Question of the Week

Have you adapted your law practice for an aging population? If so, how?

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It stands to reason that elder law will provide new opportunities for lawyers. Yet elder law covers a wide range of practice specialties, which makes this emerging discipline hard to pin down.

In a recent ABA Journal story, Marc Davis notes how the legal practice has followed the demographic shift toward an aging population.

The National Elder Law Foundation identifies 12 elder law subject areas that encompass pension and insurance matters, financial and consumer fraud, fiduciary representation, health care planning, and trusts and estates. Five hundred lawyers hold the foundation’s Certified Elder Law Attorney credential, which involves meeting experience, CLE and peer review requirements, then passing a daylong exam.

This week, we’d like to ask: Have you adapted your law practice for an aging population? If so, how? What expertise has emerged, and how did your expertise develop? Was it acquired early on or as your practice matured?

Answer in the comments and on social media. You can answer via Facebook, Twitter and LinkedIn.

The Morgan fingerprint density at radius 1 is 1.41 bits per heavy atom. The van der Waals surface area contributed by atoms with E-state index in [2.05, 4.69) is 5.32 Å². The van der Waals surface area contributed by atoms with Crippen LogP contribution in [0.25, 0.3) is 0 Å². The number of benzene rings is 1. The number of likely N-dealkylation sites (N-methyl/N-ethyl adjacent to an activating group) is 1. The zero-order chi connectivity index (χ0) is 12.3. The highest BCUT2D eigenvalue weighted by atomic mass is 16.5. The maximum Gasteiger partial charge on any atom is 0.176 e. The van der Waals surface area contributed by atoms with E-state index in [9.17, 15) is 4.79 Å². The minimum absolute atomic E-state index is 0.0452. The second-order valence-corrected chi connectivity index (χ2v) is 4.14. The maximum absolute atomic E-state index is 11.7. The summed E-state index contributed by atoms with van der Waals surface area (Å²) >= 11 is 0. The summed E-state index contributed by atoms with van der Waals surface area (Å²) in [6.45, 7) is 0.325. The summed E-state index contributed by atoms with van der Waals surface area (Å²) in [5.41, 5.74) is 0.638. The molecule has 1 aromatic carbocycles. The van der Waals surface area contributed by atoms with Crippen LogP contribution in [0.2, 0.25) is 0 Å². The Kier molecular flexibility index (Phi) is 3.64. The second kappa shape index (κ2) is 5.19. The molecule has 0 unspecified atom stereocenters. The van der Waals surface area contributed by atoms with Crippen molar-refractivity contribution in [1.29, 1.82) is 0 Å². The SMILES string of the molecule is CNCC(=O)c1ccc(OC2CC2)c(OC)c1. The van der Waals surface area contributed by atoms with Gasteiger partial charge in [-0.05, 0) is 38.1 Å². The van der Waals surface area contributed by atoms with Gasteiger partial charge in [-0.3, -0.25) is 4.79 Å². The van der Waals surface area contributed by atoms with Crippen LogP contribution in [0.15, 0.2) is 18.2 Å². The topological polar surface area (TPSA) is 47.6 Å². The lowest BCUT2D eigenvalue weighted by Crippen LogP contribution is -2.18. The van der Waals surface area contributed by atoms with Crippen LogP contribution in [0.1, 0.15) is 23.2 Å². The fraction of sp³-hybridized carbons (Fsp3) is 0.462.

Read the answers to last week’s question: Is there an optimum age to go to law school?

Featured answer:

Posted on Facebook by Quincy Perales:

“There is not a specific age that works best, but law school, and practicing law, requires a level of maturity that can best be obtained by having some life experience, some financial resources, and some experience in the workforce. While I would have loved to have gone back to school in my 20s, my family life and raising young children prevented me from doing so. I waited and saved a little money and went to law school in my 40s after spending a full career as a registered nurse. I loved it; I was, and still am, not as stressed about law school and practicing law as my fellow lawyers. I always think to myself when something gets stressful in my litigation practice, that nobody will die if I need an extension or if I’m not as prepared as I might like. This was not true of my former career—I literally had people’s lives in my hands—and it really helps me to have these life experiences to put the stress and demands of this career in perspective.”

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